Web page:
Even during the most bullish Bitcoin days, video card partners had shied away from creating specific SKUs for the purpose of cryptocurrency mining, and that has remained the case since – until now. With the Ethereum mining mania hitting new heights (ed: and arguably new lows), add-in board vendors ASUS and Sapphire have released mining-specific video cards, with variants based off of NVIDIA's GP106 GPU, and AMD's RX 470 & RX 560 video cards. Being built for high hash-rates rather than visual graphics horsepower, these cards are distinctively sparse in their display output offerings.

ASUS has outright labelled their cards as part of their new “MINING Series,” with product pages for MINING-P106-6G and MINING-RX470-4G advertising hash-rate production and cost efficiency features. Something to note is that ASUS has chosen to use the GPU codename of GP106, rather than the NVIDIA GTX 1060 branding. The GP106-based card has no display outputs, while the RX 470 card supports only a single DVI-D output despite humorously having HDMI and DisplayPort cut-outs on the PCIe bracket. Both cards are specified at reference clocks.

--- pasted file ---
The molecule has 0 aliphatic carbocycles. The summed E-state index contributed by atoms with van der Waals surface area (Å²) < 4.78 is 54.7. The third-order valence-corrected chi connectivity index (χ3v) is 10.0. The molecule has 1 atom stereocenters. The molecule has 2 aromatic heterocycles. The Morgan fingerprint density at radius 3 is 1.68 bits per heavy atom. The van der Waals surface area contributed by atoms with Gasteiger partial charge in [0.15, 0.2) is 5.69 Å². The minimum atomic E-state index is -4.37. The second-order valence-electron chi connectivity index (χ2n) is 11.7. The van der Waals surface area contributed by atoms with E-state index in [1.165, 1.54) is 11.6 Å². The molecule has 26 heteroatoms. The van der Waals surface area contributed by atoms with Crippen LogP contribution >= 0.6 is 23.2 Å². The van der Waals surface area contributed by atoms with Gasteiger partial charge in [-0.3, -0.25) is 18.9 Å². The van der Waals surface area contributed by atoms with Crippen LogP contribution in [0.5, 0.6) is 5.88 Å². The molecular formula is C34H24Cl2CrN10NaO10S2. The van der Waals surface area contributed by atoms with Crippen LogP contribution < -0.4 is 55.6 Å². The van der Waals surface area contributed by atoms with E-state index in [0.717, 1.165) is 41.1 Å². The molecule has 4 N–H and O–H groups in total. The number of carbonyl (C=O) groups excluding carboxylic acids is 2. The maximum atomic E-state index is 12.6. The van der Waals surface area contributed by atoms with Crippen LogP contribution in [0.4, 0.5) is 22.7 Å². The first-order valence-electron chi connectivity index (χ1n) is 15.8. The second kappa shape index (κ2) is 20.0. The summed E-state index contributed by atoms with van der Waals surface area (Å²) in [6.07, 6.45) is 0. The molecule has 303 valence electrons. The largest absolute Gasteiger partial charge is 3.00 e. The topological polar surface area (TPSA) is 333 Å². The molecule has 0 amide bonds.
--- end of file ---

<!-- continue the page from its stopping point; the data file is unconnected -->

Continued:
Meanwhile, Overclockers UK are listing 5 Sapphire MINING Edition SKUs, with 4 RX 470 variants differentiated by memory manufacturer and VRAM size: RX 470s with 4GB of non-Samsung (11256-35-10G) or Samsung memory (11256-36-10G), RX 470s with 8GB of non-Samsung (11256-37-10G) or Samsung memory (11256-38-10G), as well as an RX 560 Pulse MINING Edition card (11267-11-10G). None of the RX 470 variants offer any display outputs, while the RX 560 has a single DVI-D.

In the Overclockers UK product descriptions, cards with Samsung memory are specified for an additional 1 MH/s (mega-hashes per second) over the non-Samsung counterparts, highlighting the importance of memory bandwidth and quality in current Ethereum mining. In addition, the descriptions state a short 1 year warranty and, interestingly, CrossFire support for up to 2 GPUs. It remains to be seen whether these cards can be paired with standard video cards for the purpose of increased graphical performance.